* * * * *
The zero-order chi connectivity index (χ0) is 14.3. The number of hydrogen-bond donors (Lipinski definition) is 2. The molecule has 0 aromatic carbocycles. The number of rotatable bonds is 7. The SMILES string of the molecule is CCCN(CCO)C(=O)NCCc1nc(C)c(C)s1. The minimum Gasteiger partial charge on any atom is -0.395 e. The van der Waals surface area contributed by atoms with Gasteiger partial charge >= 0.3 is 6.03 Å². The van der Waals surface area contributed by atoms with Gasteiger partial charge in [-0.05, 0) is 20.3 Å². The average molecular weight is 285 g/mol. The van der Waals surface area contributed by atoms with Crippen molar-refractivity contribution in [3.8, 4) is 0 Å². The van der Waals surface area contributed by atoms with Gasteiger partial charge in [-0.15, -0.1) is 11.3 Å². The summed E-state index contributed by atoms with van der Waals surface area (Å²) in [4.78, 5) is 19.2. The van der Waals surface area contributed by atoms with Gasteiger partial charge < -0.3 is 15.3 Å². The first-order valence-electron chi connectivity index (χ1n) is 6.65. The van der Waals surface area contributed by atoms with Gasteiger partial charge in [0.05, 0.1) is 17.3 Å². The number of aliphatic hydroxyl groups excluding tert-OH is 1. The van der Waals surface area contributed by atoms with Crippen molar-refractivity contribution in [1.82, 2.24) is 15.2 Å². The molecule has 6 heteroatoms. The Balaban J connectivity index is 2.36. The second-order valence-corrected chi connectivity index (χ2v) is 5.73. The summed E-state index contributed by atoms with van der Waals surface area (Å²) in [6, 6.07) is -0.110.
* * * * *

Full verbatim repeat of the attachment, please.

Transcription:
The zero-order chi connectivity index (χ0) is 14.3. The number of hydrogen-bond donors (Lipinski definition) is 2. The molecule has 0 aromatic carbocycles. The number of rotatable bonds is 7. The SMILES string of the molecule is CCCN(CCO)C(=O)NCCc1nc(C)c(C)s1. The minimum Gasteiger partial charge on any atom is -0.395 e. The van der Waals surface area contributed by atoms with Gasteiger partial charge >= 0.3 is 6.03 Å². The van der Waals surface area contributed by atoms with Gasteiger partial charge in [-0.05, 0) is 20.3 Å². The average molecular weight is 285 g/mol. The van der Waals surface area contributed by atoms with Crippen molar-refractivity contribution in [3.8, 4) is 0 Å². The van der Waals surface area contributed by atoms with Gasteiger partial charge in [-0.15, -0.1) is 11.3 Å². The summed E-state index contributed by atoms with van der Waals surface area (Å²) in [4.78, 5) is 19.2. The van der Waals surface area contributed by atoms with Gasteiger partial charge < -0.3 is 15.3 Å². The first-order valence-electron chi connectivity index (χ1n) is 6.65. The van der Waals surface area contributed by atoms with Gasteiger partial charge in [0.05, 0.1) is 17.3 Å². The number of aliphatic hydroxyl groups excluding tert-OH is 1. The van der Waals surface area contributed by atoms with Crippen molar-refractivity contribution in [1.82, 2.24) is 15.2 Å². The molecule has 6 heteroatoms. The Balaban J connectivity index is 2.36. The second-order valence-corrected chi connectivity index (χ2v) is 5.73. The summed E-state index contributed by atoms with van der Waals surface area (Å²) in [6, 6.07) is -0.110.